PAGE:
Figure 3 Schematic representation of the pathways regulated by L-CK1.2 and PfCK1. Left panel. L-CK1.2 is localised in the parasite at the flagellar tip, the flagellar pocket, the basal body, the nucleolus and the cytoplasm as shown in brown. It phosphorylates three heat shock proteins as symbolized by brown arrows. L-CK1.2 has been identified in exosomes although the mechanisms leading to its loading into exosomes and its release are currently unknown. L-CK1.2 has functions in the macrophage, particularly in innate immunity (white box), however, most of its functions remain to be identified (grey box). Right panel. PfCK1 seems to be important for invasion either through phosphorylation of Ron3 or release by micronemes. In the parasite, PfCK1 seems to be involved in functions such as translation or trafficking (white box) but the specific mechanisms need to be elucidated. PfCK1 seems to be also released in red blood cells (RBC) as well as in the extracellular environment by unknown mechanisms. One function of PfCK1 in RBCs could be related to the regulation of trafficking through the binding of two host proteins. White boxes correspond to potential functions; Grey boxes correspond to key questions; Brown arrows correspond to known mechanisms. Black arrows correspond to mechanisms that need to be identified. F, Flagellum; FP, Flagellar pocket; BB, Basal body; k, kinetoplast; EE, Early endosome; MVB, Multivesicular bodies; N, Nucleus; CCP, Clathrin coated pit; P, phosphorylation; R, Rhoptry; M, Micronemes.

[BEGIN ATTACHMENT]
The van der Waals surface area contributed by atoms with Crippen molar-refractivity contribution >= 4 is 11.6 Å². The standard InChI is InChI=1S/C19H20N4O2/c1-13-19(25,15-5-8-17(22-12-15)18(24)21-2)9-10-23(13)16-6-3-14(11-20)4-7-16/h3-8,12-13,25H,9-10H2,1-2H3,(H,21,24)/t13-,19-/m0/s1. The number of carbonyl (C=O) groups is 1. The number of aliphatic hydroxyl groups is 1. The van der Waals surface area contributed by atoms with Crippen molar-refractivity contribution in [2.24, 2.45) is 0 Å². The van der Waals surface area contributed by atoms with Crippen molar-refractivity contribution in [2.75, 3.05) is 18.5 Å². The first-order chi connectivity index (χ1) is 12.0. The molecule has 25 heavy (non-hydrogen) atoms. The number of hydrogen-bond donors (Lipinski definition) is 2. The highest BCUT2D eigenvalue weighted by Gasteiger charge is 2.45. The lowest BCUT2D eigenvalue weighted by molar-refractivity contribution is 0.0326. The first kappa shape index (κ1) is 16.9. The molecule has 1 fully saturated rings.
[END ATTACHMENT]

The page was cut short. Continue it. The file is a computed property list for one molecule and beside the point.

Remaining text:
All authors have been involved in writing and editing the manuscript. Figures have been done by NR and UK. All authors contributed to the article and approved the submitted version.
This work was supported by the ANR-13-ISV3-0009 and the French Government’s Investissements d’Avenir program Laboratoire d’Excellence Integrative Biology of Emerging Infectious Diseases (grant no. ANR-10-LABX-62-IBEID).
Conflict of Interest
The authors declare that the research was conducted in the absence of any commercial or financial relationships that could be construed as a potential conflict of interest.
The authors thank Olivier Leclercq for his help with graphical representations.
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Keywords: casein kinase 1, apicomplexa, kinetoplastid, host-pathogen interactions, extracellular vesicles, drug target
Citation: Rachidi N, Knippschild U and Späth GF (2021) Dangerous Duplicity: The Dual Functions of Casein Kinase 1 in Parasite Biology and Host Subversion. Front. Cell. Infect. Microbiol. 11:655700. doi: 10.3389/fcimb.2021.655700
Received: 19 January 2021; Accepted: 05 March 2021;
Published: 22 March 2021.
Edited by:Albert Descoteaux, Université du Québec, Canada
Reviewed by:Shannon Moonah, University of Virginia, United States
Sergio Schenkman, Federal University of São Paulo, Brazil
Copyright © 2021 Rachidi, Knippschild and Späth. This is an open-access article distributed under the terms of the Creative Commons Attribution License (CC BY). The use, distribution or reproduction in other forums is permitted, provided the original author(s) and the copyright owner(s) are credited and that the original publication in this journal is cited, in accordance with accepted academic practice. No use, distribution or reproduction is permitted which does not comply with these terms.
*Correspondence: Najma Rachidi, email@example.com